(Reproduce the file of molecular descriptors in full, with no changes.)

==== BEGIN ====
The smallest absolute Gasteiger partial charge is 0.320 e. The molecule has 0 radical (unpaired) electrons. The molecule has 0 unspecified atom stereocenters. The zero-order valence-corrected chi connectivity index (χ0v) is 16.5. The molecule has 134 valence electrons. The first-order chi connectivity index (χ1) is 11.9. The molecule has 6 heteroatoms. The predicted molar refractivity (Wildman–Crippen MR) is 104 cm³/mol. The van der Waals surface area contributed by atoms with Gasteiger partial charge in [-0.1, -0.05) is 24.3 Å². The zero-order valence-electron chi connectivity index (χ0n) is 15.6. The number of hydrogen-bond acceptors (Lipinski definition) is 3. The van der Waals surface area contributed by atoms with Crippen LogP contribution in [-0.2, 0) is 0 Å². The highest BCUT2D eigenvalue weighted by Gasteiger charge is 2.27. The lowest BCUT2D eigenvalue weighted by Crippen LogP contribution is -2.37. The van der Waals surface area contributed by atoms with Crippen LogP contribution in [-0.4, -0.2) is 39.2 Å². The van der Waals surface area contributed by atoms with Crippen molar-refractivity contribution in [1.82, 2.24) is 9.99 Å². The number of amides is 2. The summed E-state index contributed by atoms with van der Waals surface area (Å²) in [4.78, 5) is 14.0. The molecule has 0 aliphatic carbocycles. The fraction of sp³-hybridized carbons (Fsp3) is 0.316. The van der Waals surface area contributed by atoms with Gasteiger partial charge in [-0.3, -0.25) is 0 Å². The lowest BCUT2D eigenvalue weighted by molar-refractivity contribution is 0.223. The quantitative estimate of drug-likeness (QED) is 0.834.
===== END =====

The smallest absolute Gasteiger partial charge is 0.320 e. The molecule has 0 radical (unpaired) electrons. The molecule has 0 unspecified atom stereocenters. The zero-order valence-corrected chi connectivity index (χ0v) is 16.5. The molecule has 134 valence electrons. The first-order chi connectivity index (χ1) is 11.9. The molecule has 6 heteroatoms. The predicted molar refractivity (Wildman–Crippen MR) is 104 cm³/mol. The van der Waals surface area contributed by atoms with Gasteiger partial charge in [-0.1, -0.05) is 24.3 Å². The zero-order valence-electron chi connectivity index (χ0n) is 15.6. The number of hydrogen-bond acceptors (Lipinski definition) is 3. The van der Waals surface area contributed by atoms with Crippen LogP contribution in [-0.2, 0) is 0 Å². The highest BCUT2D eigenvalue weighted by Gasteiger charge is 2.27. The lowest BCUT2D eigenvalue weighted by Crippen LogP contribution is -2.37. The van der Waals surface area contributed by atoms with Crippen LogP contribution in [-0.4, -0.2) is 39.2 Å². The van der Waals surface area contributed by atoms with Crippen molar-refractivity contribution in [1.82, 2.24) is 9.99 Å². The number of amides is 2. The summed E-state index contributed by atoms with van der Waals surface area (Å²) in [4.78, 5) is 14.0. The molecule has 0 aliphatic carbocycles. The fraction of sp³-hybridized carbons (Fsp3) is 0.316. The van der Waals surface area contributed by atoms with Gasteiger partial charge in [-0.3, -0.25) is 0 Å². The lowest BCUT2D eigenvalue weighted by molar-refractivity contribution is 0.223. The quantitative estimate of drug-likeness (QED) is 0.834.